Julian Love is a London photographer on a mission to explore and document skills and creativities that are often forgotten in modern day life. We love his latest project Handmade London, in which he documents the capital’s artisan scene.
He explains: ‘Increasingly disillusioned with mass-produced goods from far away places, we are starting to care more about how and where the things we buy are made. In response London is seeing a resurgence in traditional crafts and things made the old fashioned way. From salmon smokers to bicycle frame makers to glass blowers, I have tried to show a small fraction of that skill and creativity in this series.’
Here are just a few of the talented people and skills he has captured so far in this project.
To find out more and keep up to date with Handmade London, head to handmade-london.com
‘Camilla Goddard is the founder of Capital Bee and has been producing delicious honey from her hives across South and Central London for over 10 years. As well as her own sites in Greenwich Park, Brockley, and London Fields she has set up and manages apiaries in St James’ Park, Soho, Notting Hill, Covent Garden, Kensington, Barnes, and Russell Square. Capital Bee won Lewisham’s most sustainable business award in 2013 and Brockley Honey is ranked within London’s top ten honeys by Time Out. You can find Capital Bee honey at A Gold’s Delicatessen in Spitalfields, as well as Broca Market Shop in Brockley, El’s Kitchen in Ladywell and Café Crema in New Cross.’
‘Ole Hansen is the driving force behind Hansen & Lydersen, making some of the finest smoked salmon available in the capital. Ole is following in the footsteps of his great-grandfather Lyder-Nilsen who set up a salmon smokery in Kirkeness in northern Norway in 1886. His grandfather Leif Lydersen took over the reigns in 1962 and now, having skipped a generation, Ole has re-started the company here in London four years ago. He now supplies Selfridges as well as several discerning restaurants around the capital. You can also find him on Saturdays at Broadway and Maltby Street markets.’
‘From his workshop in Clapton, James Kennedy assembles stylish urban single speed bicycles to order under the watchful eye of his gentle Great Dane, Huxley. His mission is to spread the cycling bug by providing attractive, affordable bikes for people who haven’t yet taken the plunge. He hand selects the components and offers a variety of colours and styles. By only selling direct through the website he can keep overheads low, allowing him to invest more in the quality of the components for each bike. Since he opened for business at the start of the summer things have taken off and he is now building over 10 bicycles a week.’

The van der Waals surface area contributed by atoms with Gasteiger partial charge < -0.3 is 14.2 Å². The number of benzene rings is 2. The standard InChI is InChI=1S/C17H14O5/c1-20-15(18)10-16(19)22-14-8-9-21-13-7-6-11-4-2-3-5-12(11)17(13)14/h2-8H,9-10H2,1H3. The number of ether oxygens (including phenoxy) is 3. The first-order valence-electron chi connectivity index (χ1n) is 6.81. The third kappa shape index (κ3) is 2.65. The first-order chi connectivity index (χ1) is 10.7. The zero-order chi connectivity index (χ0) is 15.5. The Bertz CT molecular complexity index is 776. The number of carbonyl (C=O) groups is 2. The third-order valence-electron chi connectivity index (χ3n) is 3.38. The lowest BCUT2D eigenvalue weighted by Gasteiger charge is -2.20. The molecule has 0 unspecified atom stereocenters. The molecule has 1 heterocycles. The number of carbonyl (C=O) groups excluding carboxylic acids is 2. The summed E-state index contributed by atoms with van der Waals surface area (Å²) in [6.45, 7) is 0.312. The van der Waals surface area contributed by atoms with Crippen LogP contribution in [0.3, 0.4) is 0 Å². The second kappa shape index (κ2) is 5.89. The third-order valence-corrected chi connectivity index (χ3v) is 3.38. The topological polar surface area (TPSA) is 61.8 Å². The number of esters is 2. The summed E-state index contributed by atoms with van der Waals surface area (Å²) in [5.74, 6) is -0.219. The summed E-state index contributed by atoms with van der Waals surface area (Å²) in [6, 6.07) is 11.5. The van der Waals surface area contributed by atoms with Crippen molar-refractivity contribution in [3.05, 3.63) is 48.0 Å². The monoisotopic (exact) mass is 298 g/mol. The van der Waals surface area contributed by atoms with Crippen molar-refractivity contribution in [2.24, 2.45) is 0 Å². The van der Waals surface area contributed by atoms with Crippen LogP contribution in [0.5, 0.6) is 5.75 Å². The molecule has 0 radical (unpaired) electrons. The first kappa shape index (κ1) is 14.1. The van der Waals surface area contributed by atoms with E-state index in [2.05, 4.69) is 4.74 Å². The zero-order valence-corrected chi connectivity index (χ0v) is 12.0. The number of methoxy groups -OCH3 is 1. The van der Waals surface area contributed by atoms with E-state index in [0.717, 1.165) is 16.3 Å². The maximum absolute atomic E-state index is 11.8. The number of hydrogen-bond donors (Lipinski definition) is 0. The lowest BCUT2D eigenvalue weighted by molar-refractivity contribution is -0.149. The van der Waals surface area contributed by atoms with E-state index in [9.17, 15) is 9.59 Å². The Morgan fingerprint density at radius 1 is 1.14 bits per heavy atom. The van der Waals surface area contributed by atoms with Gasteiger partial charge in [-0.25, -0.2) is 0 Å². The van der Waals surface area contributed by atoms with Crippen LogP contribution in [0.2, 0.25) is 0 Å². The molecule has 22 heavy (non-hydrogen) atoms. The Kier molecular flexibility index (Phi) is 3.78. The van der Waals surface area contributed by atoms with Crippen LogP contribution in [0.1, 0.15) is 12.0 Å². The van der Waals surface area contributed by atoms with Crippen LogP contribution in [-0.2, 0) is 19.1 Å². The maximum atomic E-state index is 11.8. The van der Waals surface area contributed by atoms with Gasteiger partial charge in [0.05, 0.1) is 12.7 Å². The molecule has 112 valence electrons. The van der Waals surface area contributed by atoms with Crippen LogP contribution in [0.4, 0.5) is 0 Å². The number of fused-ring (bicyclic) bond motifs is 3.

‘Simon Goode, lecturer in book arts at London University of the Arts, runs the London Centre for Book Arts from his print studio in Hackney Wick. Having filled the former peanut factory with restored printing presses, letterpress machines and proofing presses, he now creates bespoke hand made books for private clients. He also runs printing and bookbinding workshops for those who would like to make their own. Simon printed the cover and bound the pages of the Handmade London book.’
‘Since 1987, Rob Court has been fashioning bespoke neon lights for a discerning customer base of artists, architects, designers and gallerists. From his workshop in Walthamstow he strives to keep this 100 year old neon glass blowing craft alive and innovative. With the use of fire, rare gases and luminous phosphors he creates wonderful colours and turns thin tubes of delicate glass into beautiful glowing works of art. Rob is proud to note his pieces can now be found in the collections of celebrities, world leaders and even royalty.’
‘Michael Ruh and his wife Natascha met in the 1990s while studying glass blowing in Belgium. After starting out on their own in 1999 they now operate out of their own dedicated studio in Tulse Hill. Their beautiful pieces are created with nothing but heat, gravity, time and a few simple tools that haven’t changed for centuries, and are inspired by the colours and textures seen while travelling across the wilderness of the US in their camper van, ‘Woody’. With a 1100°C furnace of molten glass it’s hot work, but their distinctive pieces are now sought out by commercial and private clients across the globe.’
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